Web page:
Morrisons data breach: the facts
Morrisons is a large supermarket chain in the UK. Mr Skelton was Morrisons’ senior IT internal auditor. In July 2013, he was given a formal verbal warning for an incident involving his unauthorised use of Morrisons’ postal facilities for his private purposes. As a result of this, he held a grudge and set out to damage Morrisons.
On 1 November 2013, KPMG, who were Morrisons’ external auditors, requested various categories of data, including payroll data, from Morrisons so that it could undertake the annual audit. A member of HR copied the data on to an encrypted USB stick and took it directly to Mr Skelton who downloaded it on to his laptop which was also encrypted. He copied the data on to an encrypted USB stick provided by KPMG and returned it to KPMG. On 18 November 2013, whilst at work, he copied the payroll data on to a personal USB stick and on 12 January 2014, from home, he uploaded a file containing 100,000 employees’ personal details (names, addresses, gender, dates of birth, phone numbers, national insurance numbers, bank and salary details) on to a file sharing website. On 13 March 2014, acting anonymously, he sent a CD containing a copy of the data to three newspapers (who did not publish the information) and he also provided a link to the file sharing website.
Mr Skelton was later found guilty of offences under the Computer Misuse Act 1990 and the Data Protection Act 1998 (“DPA”) and sentenced to eight years in prison.
Over 5,000 Morrisons’ employees claimed compensation for breach of statutory duty (breach of the data protection principles in the Data Protection Act 1998) and at common law (misuse of private information and breach of confidence). They argued both that Morrisons was liable for its own acts and omissions and that it was vicariously liable for the acts and omissions Mr Skelton.
The High Court ruled that Morrisons itself had not acted unlawfully (save in one respect which had not contributed to the disclosure). However, it went on to rule that it was vicariously liable for Mr Skelton’s conduct, on the basis that his actions were carried out in the course of his employment.
Morrisons appealed to the Court of Appeal.
The test for vicarious liability required a consideration of whether Mr Skelton’s actions fell within the “field of activities” entrusted to him and whether there was a sufficient connection between Mr Skelton’s job and his wrongful conduct to make it right that Morrisons should be held liable for that conduct.
The High Court had considered these matters. It found that Morrisons deliberately entrusted Mr Skelton with the payroll data, that dealing with data was a task specifically assigned to him and that he was appointed on the basis that he would receive confidential information and could be trusted to deal with it safely. It was a part of his role to receive and store payroll data and to disclose it to a third party (KPMG). Whilst he was not authorised to disclose it more widely, the unauthorised disclosure was nonetheless closely related to what he was tasked to do. The High Court had therefore been correct to conclude that his actions fell within the field of activities entrusted to him.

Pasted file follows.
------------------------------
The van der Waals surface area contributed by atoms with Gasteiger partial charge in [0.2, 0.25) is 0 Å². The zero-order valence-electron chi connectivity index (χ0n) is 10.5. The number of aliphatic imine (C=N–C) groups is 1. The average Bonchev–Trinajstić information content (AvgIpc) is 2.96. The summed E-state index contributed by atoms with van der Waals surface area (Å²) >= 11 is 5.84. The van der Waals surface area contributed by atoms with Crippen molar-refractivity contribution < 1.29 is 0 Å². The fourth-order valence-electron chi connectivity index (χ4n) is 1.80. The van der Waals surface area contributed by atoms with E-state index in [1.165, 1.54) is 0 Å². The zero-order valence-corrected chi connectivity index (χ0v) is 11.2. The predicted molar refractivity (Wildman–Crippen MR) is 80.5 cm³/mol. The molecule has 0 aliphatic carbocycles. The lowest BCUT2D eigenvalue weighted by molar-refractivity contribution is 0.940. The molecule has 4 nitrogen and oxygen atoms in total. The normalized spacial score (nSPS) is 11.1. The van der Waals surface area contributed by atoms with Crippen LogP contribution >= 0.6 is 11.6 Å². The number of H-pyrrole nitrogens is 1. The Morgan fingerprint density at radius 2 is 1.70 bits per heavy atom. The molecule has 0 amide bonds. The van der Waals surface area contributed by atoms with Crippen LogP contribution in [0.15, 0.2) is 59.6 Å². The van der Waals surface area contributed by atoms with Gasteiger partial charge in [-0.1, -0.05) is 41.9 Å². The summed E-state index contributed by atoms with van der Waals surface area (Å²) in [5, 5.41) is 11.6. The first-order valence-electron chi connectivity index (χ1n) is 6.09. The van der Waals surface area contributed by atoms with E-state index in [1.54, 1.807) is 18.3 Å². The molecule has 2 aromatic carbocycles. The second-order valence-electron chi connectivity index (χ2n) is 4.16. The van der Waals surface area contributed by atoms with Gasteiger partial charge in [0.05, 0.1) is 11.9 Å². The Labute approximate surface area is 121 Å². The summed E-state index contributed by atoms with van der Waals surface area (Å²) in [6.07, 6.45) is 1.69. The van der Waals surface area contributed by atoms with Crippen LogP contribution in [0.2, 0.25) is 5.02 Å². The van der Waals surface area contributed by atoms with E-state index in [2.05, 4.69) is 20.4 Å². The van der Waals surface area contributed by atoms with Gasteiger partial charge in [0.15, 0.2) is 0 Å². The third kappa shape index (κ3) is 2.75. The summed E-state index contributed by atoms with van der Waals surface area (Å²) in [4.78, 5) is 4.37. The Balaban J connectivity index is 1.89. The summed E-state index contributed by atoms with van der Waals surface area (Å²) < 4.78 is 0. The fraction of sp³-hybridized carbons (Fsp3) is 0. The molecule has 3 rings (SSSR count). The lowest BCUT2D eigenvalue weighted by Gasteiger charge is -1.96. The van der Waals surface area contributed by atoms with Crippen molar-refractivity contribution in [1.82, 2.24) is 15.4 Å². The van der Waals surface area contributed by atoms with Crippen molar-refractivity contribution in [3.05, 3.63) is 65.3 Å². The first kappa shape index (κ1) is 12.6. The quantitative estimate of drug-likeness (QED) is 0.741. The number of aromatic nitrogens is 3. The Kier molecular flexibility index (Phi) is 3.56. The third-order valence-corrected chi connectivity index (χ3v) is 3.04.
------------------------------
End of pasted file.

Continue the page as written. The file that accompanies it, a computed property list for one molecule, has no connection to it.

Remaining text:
Morrisons argued that the “close connection” test was not satisfied as the conduct which caused the harm (uploading the data to the file sharing site) was done by Mr Skelton at his home, using his home computer, on a Sunday, several weeks after he had downloaded the data at work on to his personal USB stick. The Court of Appeal rejected this argument, agreeing with the High Court’s view that there was an unbroken chain of events linking his work to the disclosure.
The Court of Appeal also rejected Morrisons’ argument that it should not impose vicarious liability in a case where an employee’s motive is to harm his employer, rather than to achieve some benefit for himself or to inflict injury in a third party. An employee’s motive is irrelevant and it considered that there should be no exception where the motive is to cause the employer financial or reputational damage.
The Court of Appeal was also unconvinced by Morrisons’ argument that given the number of claimants and the number of employees affected, imposing vicarious liability would place an enormous burden on Morrisons (and other employers in future cases). It considered that the solution to this was to obtain insurance.
The Court of Appeal therefore agreed with the High Court that Morrisons was vicariously liable for Mr Skelton’s conduct.
An employer can be held vicariously liable for an employee’s unlawful acts, even where the employee’s motive is to harm their employer. The employee’s motive is irrelevant. The result is a harsh one for Morrisons as there was nothing it could have done to prevent this from happening. The Court’s answer is to insure against losses caused by dishonest or malicious employees. Employers should therefore review their insurance and consider extending cover if they are not already protected against losses of this nature.
The amount of compensation payable has yet to be decided but as none of the employees appears to have suffered any financial loss, it is possible that they will only be awarded nominal damages. Nevertheless, with 5,000 claimants and another 95,0000 employees affected (who could yet bring claims) the sum may still be significant.
Morrisons has indicated that it intends to appeal to the Supreme Court and so this may not be the last word on the matter.